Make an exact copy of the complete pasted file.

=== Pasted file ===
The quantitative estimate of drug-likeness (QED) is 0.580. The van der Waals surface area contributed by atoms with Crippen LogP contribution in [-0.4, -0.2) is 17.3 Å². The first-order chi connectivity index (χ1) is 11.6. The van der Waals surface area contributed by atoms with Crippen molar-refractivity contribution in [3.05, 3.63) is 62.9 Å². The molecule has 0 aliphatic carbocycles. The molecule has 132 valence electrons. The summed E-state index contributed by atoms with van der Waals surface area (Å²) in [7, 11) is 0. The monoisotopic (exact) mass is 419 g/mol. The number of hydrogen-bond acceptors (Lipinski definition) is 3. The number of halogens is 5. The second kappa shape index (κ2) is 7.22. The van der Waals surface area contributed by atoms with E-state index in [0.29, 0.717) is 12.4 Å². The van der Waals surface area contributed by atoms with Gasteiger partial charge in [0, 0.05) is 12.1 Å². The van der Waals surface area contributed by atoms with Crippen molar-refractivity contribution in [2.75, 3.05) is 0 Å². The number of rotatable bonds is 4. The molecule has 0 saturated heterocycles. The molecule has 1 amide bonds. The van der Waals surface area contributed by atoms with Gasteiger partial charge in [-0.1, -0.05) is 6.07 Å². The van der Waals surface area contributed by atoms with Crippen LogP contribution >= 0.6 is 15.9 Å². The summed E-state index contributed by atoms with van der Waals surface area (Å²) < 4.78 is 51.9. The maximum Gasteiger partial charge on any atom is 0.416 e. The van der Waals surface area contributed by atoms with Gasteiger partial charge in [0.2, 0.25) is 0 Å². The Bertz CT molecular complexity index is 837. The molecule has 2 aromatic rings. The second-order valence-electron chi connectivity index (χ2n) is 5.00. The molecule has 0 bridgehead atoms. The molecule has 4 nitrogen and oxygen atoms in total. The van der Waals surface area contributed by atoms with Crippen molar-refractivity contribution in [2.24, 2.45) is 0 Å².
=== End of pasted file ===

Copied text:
The quantitative estimate of drug-likeness (QED) is 0.580. The van der Waals surface area contributed by atoms with Crippen LogP contribution in [-0.4, -0.2) is 17.3 Å². The first-order chi connectivity index (χ1) is 11.6. The van der Waals surface area contributed by atoms with Crippen molar-refractivity contribution in [3.05, 3.63) is 62.9 Å². The molecule has 0 aliphatic carbocycles. The molecule has 132 valence electrons. The summed E-state index contributed by atoms with van der Waals surface area (Å²) in [7, 11) is 0. The monoisotopic (exact) mass is 419 g/mol. The number of hydrogen-bond acceptors (Lipinski definition) is 3. The number of halogens is 5. The second kappa shape index (κ2) is 7.22. The van der Waals surface area contributed by atoms with E-state index in [0.29, 0.717) is 12.4 Å². The van der Waals surface area contributed by atoms with Gasteiger partial charge in [0, 0.05) is 12.1 Å². The van der Waals surface area contributed by atoms with Crippen molar-refractivity contribution in [2.75, 3.05) is 0 Å². The number of rotatable bonds is 4. The molecule has 0 saturated heterocycles. The molecule has 1 amide bonds. The van der Waals surface area contributed by atoms with Gasteiger partial charge in [-0.1, -0.05) is 6.07 Å². The van der Waals surface area contributed by atoms with Crippen LogP contribution >= 0.6 is 15.9 Å². The summed E-state index contributed by atoms with van der Waals surface area (Å²) < 4.78 is 51.9. The maximum Gasteiger partial charge on any atom is 0.416 e. The van der Waals surface area contributed by atoms with Gasteiger partial charge in [0.2, 0.25) is 0 Å². The Bertz CT molecular complexity index is 837. The molecule has 2 aromatic rings. The second-order valence-electron chi connectivity index (χ2n) is 5.00. The molecule has 0 bridgehead atoms. The molecule has 4 nitrogen and oxygen atoms in total. The van der Waals surface area contributed by atoms with Crippen molar-refractivity contribution in [2.24, 2.45) is 0 Å².